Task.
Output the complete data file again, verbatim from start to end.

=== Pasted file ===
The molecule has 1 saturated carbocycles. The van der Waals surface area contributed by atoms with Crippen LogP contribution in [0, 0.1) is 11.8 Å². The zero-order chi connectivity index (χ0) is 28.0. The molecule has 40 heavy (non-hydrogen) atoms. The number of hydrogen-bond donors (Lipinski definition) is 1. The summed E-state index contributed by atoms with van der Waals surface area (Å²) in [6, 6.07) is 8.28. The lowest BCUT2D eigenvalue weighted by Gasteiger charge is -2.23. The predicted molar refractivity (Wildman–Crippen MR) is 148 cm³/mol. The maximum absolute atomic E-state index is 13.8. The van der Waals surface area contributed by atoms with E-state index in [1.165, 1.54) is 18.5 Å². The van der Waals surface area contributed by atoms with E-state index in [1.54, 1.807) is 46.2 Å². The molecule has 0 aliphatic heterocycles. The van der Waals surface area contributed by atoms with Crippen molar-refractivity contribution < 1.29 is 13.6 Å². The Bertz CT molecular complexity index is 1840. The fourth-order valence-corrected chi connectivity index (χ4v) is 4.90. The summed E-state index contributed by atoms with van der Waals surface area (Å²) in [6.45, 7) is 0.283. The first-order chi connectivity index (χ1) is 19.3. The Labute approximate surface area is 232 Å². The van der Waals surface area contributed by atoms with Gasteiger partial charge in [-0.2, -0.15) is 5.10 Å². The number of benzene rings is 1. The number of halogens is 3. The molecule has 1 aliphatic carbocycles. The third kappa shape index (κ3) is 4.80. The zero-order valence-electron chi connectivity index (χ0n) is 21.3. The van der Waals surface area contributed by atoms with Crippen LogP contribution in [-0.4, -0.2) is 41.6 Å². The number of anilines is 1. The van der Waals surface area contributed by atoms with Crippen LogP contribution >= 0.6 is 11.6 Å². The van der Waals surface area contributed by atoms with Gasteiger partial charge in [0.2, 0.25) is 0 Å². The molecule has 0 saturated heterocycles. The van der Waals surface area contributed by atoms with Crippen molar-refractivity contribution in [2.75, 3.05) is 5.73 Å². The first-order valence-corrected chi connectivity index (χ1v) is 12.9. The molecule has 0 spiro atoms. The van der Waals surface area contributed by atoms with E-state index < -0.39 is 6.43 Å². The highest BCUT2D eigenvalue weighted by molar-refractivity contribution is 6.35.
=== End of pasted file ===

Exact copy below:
The molecule has 1 saturated carbocycles. The van der Waals surface area contributed by atoms with Crippen LogP contribution in [0, 0.1) is 11.8 Å². The zero-order chi connectivity index (χ0) is 28.0. The molecule has 40 heavy (non-hydrogen) atoms. The number of hydrogen-bond donors (Lipinski definition) is 1. The summed E-state index contributed by atoms with van der Waals surface area (Å²) in [6, 6.07) is 8.28. The lowest BCUT2D eigenvalue weighted by Gasteiger charge is -2.23. The predicted molar refractivity (Wildman–Crippen MR) is 148 cm³/mol. The maximum absolute atomic E-state index is 13.8. The van der Waals surface area contributed by atoms with E-state index in [1.165, 1.54) is 18.5 Å². The van der Waals surface area contributed by atoms with E-state index in [1.54, 1.807) is 46.2 Å². The molecule has 0 aliphatic heterocycles. The van der Waals surface area contributed by atoms with Crippen molar-refractivity contribution < 1.29 is 13.6 Å². The Bertz CT molecular complexity index is 1840. The fourth-order valence-corrected chi connectivity index (χ4v) is 4.90. The summed E-state index contributed by atoms with van der Waals surface area (Å²) in [6.45, 7) is 0.283. The first-order chi connectivity index (χ1) is 19.3. The Labute approximate surface area is 232 Å². The van der Waals surface area contributed by atoms with Gasteiger partial charge in [-0.2, -0.15) is 5.10 Å². The number of benzene rings is 1. The number of halogens is 3. The molecule has 1 aliphatic carbocycles. The third kappa shape index (κ3) is 4.80. The zero-order valence-electron chi connectivity index (χ0n) is 21.3. The van der Waals surface area contributed by atoms with Crippen LogP contribution in [-0.4, -0.2) is 41.6 Å². The number of anilines is 1. The van der Waals surface area contributed by atoms with Crippen LogP contribution >= 0.6 is 11.6 Å². The van der Waals surface area contributed by atoms with Gasteiger partial charge in [0.2, 0.25) is 0 Å². The molecule has 0 saturated heterocycles. The van der Waals surface area contributed by atoms with Crippen molar-refractivity contribution in [2.75, 3.05) is 5.73 Å². The first-order valence-corrected chi connectivity index (χ1v) is 12.9. The molecule has 0 spiro atoms. The van der Waals surface area contributed by atoms with E-state index < -0.39 is 6.43 Å². The highest BCUT2D eigenvalue weighted by molar-refractivity contribution is 6.35.